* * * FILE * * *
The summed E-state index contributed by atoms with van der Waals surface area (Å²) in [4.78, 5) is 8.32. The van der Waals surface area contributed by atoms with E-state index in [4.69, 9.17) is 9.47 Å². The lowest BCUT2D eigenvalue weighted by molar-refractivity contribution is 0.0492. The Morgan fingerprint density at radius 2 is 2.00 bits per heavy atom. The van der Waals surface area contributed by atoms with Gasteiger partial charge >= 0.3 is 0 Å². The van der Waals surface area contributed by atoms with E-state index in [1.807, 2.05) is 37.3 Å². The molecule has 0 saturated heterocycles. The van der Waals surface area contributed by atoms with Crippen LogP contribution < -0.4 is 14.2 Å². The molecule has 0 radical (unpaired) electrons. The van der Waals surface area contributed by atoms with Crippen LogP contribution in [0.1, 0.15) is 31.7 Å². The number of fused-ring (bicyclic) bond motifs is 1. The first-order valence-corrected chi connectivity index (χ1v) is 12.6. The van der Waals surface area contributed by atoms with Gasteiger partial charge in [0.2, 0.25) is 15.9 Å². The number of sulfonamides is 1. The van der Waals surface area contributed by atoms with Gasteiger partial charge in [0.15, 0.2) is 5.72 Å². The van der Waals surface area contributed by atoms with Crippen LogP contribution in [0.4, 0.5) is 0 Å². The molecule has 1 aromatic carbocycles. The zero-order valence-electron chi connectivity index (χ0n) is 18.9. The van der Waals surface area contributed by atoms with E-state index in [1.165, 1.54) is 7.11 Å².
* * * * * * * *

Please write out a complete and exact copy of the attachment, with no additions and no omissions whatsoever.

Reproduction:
The summed E-state index contributed by atoms with van der Waals surface area (Å²) in [4.78, 5) is 8.32. The van der Waals surface area contributed by atoms with E-state index in [4.69, 9.17) is 9.47 Å². The lowest BCUT2D eigenvalue weighted by molar-refractivity contribution is 0.0492. The Morgan fingerprint density at radius 2 is 2.00 bits per heavy atom. The van der Waals surface area contributed by atoms with Gasteiger partial charge >= 0.3 is 0 Å². The van der Waals surface area contributed by atoms with E-state index in [1.807, 2.05) is 37.3 Å². The molecule has 0 saturated heterocycles. The van der Waals surface area contributed by atoms with Crippen LogP contribution < -0.4 is 14.2 Å². The molecule has 0 radical (unpaired) electrons. The van der Waals surface area contributed by atoms with Crippen LogP contribution in [0.1, 0.15) is 31.7 Å². The number of fused-ring (bicyclic) bond motifs is 1. The first-order valence-corrected chi connectivity index (χ1v) is 12.6. The van der Waals surface area contributed by atoms with Gasteiger partial charge in [0.2, 0.25) is 15.9 Å². The number of sulfonamides is 1. The van der Waals surface area contributed by atoms with Gasteiger partial charge in [0.15, 0.2) is 5.72 Å². The van der Waals surface area contributed by atoms with Crippen LogP contribution in [0.4, 0.5) is 0 Å². The molecule has 1 aromatic carbocycles. The zero-order valence-electron chi connectivity index (χ0n) is 18.9. The van der Waals surface area contributed by atoms with E-state index in [1.165, 1.54) is 7.11 Å².